A 3.1 in one college course is not the same as a 3.1 in another. Subject matters range in difficulty, as do the grading styles of professors. But how does an employer know the difference?
Starting next year, the University of North Carolina at Chapel Hill plans to add context to its transcripts. In addition to a list of grades, the university will also provide the median class grades for each course, class rankings by percentile and the average overall GPA of students taking a similar mix of classes, according to the Daily Tar Heel. (The Chronicle of Higher Education has an example transcript.)
Faculty members will receive grade reports so they can see how their grading styles compare. The university plans to create a public, online database of grade distributions.
The policy has been in the works for a year, and on Friday the university’s Faculty Council approved what data will appear on transcripts to give proper context.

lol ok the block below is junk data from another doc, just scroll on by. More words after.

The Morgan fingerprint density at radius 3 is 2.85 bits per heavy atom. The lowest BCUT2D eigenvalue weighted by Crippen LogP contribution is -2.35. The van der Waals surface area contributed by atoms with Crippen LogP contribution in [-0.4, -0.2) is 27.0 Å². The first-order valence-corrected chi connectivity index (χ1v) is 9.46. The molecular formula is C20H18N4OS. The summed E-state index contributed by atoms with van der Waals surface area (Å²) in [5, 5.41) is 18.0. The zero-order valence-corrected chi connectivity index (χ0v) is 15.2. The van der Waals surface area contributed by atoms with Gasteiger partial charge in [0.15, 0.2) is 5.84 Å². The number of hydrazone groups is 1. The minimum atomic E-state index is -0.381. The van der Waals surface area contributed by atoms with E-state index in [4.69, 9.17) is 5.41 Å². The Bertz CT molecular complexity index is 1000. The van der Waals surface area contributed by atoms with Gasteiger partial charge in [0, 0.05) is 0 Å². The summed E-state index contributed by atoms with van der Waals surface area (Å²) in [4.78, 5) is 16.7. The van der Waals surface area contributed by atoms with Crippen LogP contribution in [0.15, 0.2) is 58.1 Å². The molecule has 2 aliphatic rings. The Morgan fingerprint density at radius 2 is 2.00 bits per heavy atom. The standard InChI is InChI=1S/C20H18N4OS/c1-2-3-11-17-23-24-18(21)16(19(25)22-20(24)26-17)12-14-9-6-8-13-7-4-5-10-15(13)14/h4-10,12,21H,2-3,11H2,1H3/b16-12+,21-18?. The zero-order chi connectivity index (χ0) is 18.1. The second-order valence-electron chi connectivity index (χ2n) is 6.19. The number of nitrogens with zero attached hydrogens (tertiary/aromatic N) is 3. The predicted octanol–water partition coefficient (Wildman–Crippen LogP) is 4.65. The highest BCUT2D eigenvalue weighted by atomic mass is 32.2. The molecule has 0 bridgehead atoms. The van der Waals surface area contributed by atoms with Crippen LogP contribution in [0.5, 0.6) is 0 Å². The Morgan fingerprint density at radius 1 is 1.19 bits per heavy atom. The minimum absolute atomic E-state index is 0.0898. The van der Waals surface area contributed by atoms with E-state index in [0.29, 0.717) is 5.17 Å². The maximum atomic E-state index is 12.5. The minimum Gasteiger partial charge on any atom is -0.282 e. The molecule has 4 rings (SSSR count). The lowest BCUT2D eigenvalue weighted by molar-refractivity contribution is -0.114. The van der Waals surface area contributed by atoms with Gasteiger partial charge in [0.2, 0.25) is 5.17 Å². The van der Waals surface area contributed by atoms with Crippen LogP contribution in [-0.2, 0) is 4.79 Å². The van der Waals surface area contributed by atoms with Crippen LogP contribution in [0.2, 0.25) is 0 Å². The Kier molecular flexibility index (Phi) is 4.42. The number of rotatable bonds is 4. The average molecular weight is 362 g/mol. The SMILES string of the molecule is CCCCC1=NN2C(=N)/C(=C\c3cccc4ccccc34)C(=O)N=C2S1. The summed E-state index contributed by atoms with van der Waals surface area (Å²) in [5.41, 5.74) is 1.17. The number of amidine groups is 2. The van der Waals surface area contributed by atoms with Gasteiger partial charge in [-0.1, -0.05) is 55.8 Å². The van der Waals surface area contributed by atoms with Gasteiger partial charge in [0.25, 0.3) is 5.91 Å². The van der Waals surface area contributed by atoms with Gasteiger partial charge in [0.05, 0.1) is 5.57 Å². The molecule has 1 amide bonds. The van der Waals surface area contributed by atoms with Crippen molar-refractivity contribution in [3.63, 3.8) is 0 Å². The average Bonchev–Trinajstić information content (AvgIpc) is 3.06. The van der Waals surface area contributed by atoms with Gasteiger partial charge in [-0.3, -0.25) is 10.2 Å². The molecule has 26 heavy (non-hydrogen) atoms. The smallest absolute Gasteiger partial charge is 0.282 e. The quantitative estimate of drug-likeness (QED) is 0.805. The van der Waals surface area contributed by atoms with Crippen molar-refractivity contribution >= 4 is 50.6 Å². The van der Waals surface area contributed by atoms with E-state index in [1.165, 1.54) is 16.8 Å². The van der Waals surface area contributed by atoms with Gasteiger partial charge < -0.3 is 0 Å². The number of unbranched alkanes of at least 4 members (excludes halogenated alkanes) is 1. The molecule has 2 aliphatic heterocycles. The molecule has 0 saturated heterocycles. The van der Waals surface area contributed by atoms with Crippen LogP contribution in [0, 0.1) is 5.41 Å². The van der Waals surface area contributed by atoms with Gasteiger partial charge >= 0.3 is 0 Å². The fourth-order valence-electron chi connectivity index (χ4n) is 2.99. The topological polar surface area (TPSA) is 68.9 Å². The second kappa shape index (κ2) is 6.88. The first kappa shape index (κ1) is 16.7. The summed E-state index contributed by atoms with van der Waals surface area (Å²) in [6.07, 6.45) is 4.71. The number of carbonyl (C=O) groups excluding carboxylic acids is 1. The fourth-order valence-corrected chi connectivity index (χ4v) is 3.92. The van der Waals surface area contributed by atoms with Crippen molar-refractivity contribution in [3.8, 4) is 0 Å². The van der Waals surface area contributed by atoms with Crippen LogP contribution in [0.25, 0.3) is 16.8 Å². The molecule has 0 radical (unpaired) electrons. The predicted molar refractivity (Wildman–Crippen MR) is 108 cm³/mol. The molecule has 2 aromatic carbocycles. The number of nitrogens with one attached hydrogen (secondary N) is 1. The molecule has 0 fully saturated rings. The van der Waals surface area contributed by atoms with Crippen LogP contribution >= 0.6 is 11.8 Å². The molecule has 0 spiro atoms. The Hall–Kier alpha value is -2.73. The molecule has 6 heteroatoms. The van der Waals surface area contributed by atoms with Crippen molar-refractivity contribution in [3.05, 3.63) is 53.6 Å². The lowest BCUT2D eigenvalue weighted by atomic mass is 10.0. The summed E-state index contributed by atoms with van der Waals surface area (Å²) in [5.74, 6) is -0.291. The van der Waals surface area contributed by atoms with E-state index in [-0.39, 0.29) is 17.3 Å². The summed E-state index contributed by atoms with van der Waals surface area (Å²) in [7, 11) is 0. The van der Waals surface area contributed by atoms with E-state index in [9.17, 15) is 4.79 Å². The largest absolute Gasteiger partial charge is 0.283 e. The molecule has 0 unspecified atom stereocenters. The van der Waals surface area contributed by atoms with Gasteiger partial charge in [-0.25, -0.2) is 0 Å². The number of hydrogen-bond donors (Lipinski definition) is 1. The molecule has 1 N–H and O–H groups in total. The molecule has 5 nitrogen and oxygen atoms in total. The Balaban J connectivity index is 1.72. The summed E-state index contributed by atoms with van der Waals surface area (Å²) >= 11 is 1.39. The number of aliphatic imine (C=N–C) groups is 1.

“If a student has an A, an employer doesn’t know if everyone else had that grade in the class,” McKay Coble, chairwoman of the faculty council, told the Daily Tar Heel. “It’s great for employers to be able to look at transcripts and know what that grade really means.”
Andrew Perrin, associate chairman of the sociology department, told the Tar Heel that he hopes the policy will spark frank discussions about grade inflation. A few other universities are thinking about implementing similar policies, he said, including the University of Miami and the University of California, San Diego.
Perrin told the Tar Heel that his hope is “that administrators will sit down with faculty and say, ‘When you gave 83 percent A’s in the class, did you really mean it?’”